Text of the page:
According to an embodiment, a junction per parts fitting into each other is provided by a peripheral edge of the shell extending downwardly and surrounding the upper portion of the sole. The interest of such an embodiment is to avoid or at least reduce the peripheral swelling appearing when there is a compression of the elastomer forming the supple sole and the resulting rolling tendency. The inner face of the edge extending downwardly can also be formed with protrusions or recesses in order to improve the anchoring. Surprisingly, this arrangement provides the stability of a non compressible and rigid sole and the deformability of a sole made of a cellular material.

The molded shell can include lightened portions possibly forming ventilation orifices and said lightening devices can be provided in the side portions as well as in the portion in contact with the sole.

The shell can be incorporated in the uppers between the outer surface of the uppers and the lining, with the reserve that its lower surface remains rigidly connected to the sole, but it can also form the visible surface of a portion of the uppers, notably of the portion corresponding to the heel-piece. The connection between the shell and the uppers can be performed by gluing, stitching when at least the portion of the shell where the stitching is made can be punched by the needle, or by a simple sheathing.

Still with the object of improving the hold of the foot in the shoe, openings can be formed in the side walls of the shell, allowing the passage of setting straps attached to a fixation element rigidly connected to the upper, said device being independent of the traditional closing system or lacing.

BRIEF DESCRIPTION OF DRAWINGS

Some embodiments of a shoe reinforcing shell according to the invention will be described hereafter, with reference to the accompanying drawings wherein:

FIG. 1 is a perspective view of a shell which can be rigidly connected to the sole by sticking,

FIGS. 2 through 5 are views in perspective and partial cross-section of shells comprising anchoring elements formed by protrusions,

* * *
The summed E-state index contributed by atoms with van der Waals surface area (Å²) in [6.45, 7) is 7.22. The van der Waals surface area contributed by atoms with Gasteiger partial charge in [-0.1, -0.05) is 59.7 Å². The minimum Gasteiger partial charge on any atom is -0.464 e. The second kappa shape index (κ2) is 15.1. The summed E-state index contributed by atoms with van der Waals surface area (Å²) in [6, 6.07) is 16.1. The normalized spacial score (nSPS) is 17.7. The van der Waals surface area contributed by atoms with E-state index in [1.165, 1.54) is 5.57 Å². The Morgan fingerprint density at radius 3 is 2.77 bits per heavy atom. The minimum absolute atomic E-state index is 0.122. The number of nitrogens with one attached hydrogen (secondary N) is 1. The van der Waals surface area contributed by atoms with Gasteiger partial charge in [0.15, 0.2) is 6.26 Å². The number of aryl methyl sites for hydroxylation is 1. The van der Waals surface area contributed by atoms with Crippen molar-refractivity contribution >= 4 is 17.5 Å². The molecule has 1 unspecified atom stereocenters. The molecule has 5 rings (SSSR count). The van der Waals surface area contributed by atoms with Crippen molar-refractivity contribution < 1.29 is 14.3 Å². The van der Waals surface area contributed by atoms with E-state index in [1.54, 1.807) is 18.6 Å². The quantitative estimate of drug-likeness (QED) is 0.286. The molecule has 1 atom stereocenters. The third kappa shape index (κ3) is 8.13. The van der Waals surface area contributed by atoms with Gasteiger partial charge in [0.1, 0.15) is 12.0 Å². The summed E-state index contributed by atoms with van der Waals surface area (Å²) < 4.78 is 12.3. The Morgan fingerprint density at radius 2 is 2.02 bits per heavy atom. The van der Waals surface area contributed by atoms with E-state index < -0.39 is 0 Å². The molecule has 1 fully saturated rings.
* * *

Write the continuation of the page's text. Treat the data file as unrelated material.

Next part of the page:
FIG. 6 is a view in perspective and partial cross-section of a shell comprising anchoring elements formed by recesses,

FIG. 7 is a axial cross-sectional view of a shoe associating a heel shell to a front shell and a hard tip,

FIG. 8 is a transverse cross-sectional view of a shoe with a shell surrounding the upper portion of the sole,

FIG. 9 is an elevation view of a shoe with settable clamping members between the uppers and the shell, and

FIG. 10 is a perspective view of another type of shell.

DETAILED DESCRIPTION OF INVENTION

The embodiments described are only intended to illustrate and make the invention better understandable, and can be modified so as to be used in pratice, notably as regards demolding problems of the reinforcement shell, the assembly of the uppers, the lightening of the molded shell, etc., all these problems being within the normal competence of those skilled in the art.

The shells of FIGS. 1 through 6 are made of a cup-shaped molded part surrounding the heel by a rear peripheral wall 1 and a lower wall 2 extending frontwardly to underneath the metatarsal region. The shell can be made of a rigid or relatively rigid material such as polystyrene, polyurethane, polyethylene, thermo-plastic rubber, etc., and even a light metal or embossed leather.